- Shelly Tygielski designed a program that she initially developed to help her community.
- But then the program grew big and people from all over the world are using her platform to help each other.
- She calls it “Pandemic of Love” which allows people in need to request help and others in a better position to provide aid.
It is always amazing to see people stepping up and looking out for each other in times of crisis like the one that we are in now.
Using her own unique way to help, a woman from South Florida started a little program which originally was intended to make a difference in her community. Little did she know, it was bound to go big and global.
Shelly Tygielski, a local mindfulness teacher from Fort Lauderdale created the Pandemic of Love after seeing her people losing jobs and struggling amidst the COVID-19. Her social media news feeds were filled with anxiety and chaos and all she wanted to do was help.
“I wanted to turn from this environment of fear to an opportunity for us to create connection, community and strengthen the bonds of love between us,” Shelly told CNN.
On March 14, she announced in an Instagram video her new program could connect people in need with people who are willing to lend a hand. When she went to sleep that night, she didn’t have any idea how much impact her efforts could make and how far her program could go. But then she woke up to 400 requests for help and 500 offers to give assistance.
“I really just thought this would be a community thing for the South Florida community, for the people who come to our meditation group on Sundays, and that’s it—and that would’ve been enough,” Shelly told the WTVJ News.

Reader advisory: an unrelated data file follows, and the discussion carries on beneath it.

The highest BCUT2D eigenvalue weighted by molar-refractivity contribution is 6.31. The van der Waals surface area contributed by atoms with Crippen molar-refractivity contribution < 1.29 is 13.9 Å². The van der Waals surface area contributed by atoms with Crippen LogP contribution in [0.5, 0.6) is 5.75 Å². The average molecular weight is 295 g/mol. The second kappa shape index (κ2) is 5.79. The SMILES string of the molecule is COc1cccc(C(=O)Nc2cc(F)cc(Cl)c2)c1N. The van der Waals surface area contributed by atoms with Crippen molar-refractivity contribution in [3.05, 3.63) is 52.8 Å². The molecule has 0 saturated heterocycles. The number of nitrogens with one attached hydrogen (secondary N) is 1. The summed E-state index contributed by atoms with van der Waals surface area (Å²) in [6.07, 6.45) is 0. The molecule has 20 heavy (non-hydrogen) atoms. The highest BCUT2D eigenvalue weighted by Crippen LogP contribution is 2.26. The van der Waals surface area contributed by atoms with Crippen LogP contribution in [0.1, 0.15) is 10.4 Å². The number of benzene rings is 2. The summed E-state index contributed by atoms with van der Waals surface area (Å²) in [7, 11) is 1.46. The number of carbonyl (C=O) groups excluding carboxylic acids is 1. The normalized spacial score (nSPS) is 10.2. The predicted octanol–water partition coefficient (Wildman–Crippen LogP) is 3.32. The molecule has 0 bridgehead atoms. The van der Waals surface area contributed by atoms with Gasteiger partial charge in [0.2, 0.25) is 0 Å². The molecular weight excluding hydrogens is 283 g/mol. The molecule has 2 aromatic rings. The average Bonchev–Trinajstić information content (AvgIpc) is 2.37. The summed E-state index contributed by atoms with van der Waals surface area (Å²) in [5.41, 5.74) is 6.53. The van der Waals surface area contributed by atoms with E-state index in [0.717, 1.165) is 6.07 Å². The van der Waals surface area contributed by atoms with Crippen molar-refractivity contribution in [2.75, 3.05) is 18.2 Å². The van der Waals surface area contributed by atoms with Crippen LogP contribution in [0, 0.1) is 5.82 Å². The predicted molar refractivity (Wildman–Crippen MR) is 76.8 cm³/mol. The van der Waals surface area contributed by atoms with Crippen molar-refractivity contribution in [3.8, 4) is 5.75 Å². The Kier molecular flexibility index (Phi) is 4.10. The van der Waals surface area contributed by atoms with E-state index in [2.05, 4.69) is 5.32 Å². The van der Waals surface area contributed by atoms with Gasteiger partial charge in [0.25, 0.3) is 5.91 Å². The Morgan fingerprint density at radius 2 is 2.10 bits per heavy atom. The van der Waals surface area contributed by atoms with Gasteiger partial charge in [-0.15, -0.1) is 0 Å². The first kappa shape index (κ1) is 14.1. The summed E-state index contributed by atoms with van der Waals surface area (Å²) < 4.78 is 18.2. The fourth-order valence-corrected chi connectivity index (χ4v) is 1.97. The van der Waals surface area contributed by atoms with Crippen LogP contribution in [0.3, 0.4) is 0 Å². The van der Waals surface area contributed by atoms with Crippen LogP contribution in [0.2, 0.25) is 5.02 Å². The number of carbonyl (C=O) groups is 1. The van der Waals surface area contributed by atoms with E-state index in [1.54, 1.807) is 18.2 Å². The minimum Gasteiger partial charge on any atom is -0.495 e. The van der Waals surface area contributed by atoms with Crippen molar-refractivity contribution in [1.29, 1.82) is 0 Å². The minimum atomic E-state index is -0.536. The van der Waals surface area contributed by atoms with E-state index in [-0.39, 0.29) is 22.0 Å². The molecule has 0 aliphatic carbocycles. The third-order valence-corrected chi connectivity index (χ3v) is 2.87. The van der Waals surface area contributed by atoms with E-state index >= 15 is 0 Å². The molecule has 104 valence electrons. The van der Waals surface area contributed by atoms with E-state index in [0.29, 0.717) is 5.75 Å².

Inspired by her initiative, people from all over the world set up the same program under her ‘Pandemic of Love’ banner in their own communities. So far, there are about 16 countries using the Pandemic of Love website, and that includes Iceland, Australia, Chile, and Mexico.
The majority of the people asking for assistance are those who want to stock up on supplies and food for their family which costs an average of $150. Shelly hopes that amidst the crisis brought about by COVID-19, her project ‘Pandemic of Love’ will continue to benefit more and more people until the coronavirus days are over.
“On a personal level, it shows me that a person can make a difference when you aggregate this act of kindness. You know viruses can be scary things, but the word ‘viral’ does not have to be negative. A lot of positive things can go viral like hope and faith and love. And love can be the cure.”
Source: Good News Network